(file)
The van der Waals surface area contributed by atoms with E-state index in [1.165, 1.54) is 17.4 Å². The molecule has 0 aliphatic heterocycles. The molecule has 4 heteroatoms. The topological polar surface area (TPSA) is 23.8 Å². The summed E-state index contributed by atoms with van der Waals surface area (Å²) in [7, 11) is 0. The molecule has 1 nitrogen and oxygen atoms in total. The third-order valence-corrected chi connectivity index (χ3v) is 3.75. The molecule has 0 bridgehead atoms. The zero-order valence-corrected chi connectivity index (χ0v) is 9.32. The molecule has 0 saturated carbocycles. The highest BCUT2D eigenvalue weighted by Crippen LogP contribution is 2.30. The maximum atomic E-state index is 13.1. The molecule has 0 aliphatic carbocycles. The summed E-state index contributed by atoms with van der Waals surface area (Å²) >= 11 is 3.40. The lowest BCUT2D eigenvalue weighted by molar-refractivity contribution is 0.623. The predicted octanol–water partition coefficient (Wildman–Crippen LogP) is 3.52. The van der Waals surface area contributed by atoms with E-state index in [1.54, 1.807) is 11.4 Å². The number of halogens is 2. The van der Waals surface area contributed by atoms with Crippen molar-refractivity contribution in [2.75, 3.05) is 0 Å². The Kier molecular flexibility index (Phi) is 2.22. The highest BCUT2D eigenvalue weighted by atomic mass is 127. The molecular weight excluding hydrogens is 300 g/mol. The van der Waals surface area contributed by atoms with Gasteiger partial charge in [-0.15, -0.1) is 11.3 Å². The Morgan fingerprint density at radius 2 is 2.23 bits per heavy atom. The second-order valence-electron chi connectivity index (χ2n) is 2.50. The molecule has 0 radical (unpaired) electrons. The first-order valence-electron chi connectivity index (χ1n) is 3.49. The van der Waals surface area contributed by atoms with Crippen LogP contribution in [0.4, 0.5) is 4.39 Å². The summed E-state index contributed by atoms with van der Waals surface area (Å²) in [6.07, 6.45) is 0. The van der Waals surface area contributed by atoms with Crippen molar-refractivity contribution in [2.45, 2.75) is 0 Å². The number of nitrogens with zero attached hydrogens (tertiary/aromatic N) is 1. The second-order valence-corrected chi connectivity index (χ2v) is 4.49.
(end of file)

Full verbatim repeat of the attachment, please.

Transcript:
The van der Waals surface area contributed by atoms with E-state index in [1.165, 1.54) is 17.4 Å². The molecule has 0 aliphatic heterocycles. The molecule has 4 heteroatoms. The topological polar surface area (TPSA) is 23.8 Å². The summed E-state index contributed by atoms with van der Waals surface area (Å²) in [7, 11) is 0. The molecule has 1 nitrogen and oxygen atoms in total. The third-order valence-corrected chi connectivity index (χ3v) is 3.75. The molecule has 0 bridgehead atoms. The zero-order valence-corrected chi connectivity index (χ0v) is 9.32. The molecule has 0 saturated carbocycles. The highest BCUT2D eigenvalue weighted by Crippen LogP contribution is 2.30. The maximum atomic E-state index is 13.1. The molecule has 0 aliphatic carbocycles. The summed E-state index contributed by atoms with van der Waals surface area (Å²) >= 11 is 3.40. The lowest BCUT2D eigenvalue weighted by molar-refractivity contribution is 0.623. The predicted octanol–water partition coefficient (Wildman–Crippen LogP) is 3.52. The van der Waals surface area contributed by atoms with E-state index in [1.54, 1.807) is 11.4 Å². The number of halogens is 2. The van der Waals surface area contributed by atoms with Crippen molar-refractivity contribution in [2.75, 3.05) is 0 Å². The Kier molecular flexibility index (Phi) is 2.22. The highest BCUT2D eigenvalue weighted by atomic mass is 127. The molecular weight excluding hydrogens is 300 g/mol. The van der Waals surface area contributed by atoms with Gasteiger partial charge in [-0.15, -0.1) is 11.3 Å². The Morgan fingerprint density at radius 2 is 2.23 bits per heavy atom. The second-order valence-electron chi connectivity index (χ2n) is 2.50. The molecule has 0 radical (unpaired) electrons. The first-order valence-electron chi connectivity index (χ1n) is 3.49. The van der Waals surface area contributed by atoms with Crippen LogP contribution in [0.4, 0.5) is 4.39 Å². The summed E-state index contributed by atoms with van der Waals surface area (Å²) in [6.07, 6.45) is 0. The van der Waals surface area contributed by atoms with Crippen molar-refractivity contribution in [2.45, 2.75) is 0 Å². The number of nitrogens with zero attached hydrogens (tertiary/aromatic N) is 1. The second-order valence-corrected chi connectivity index (χ2v) is 4.49.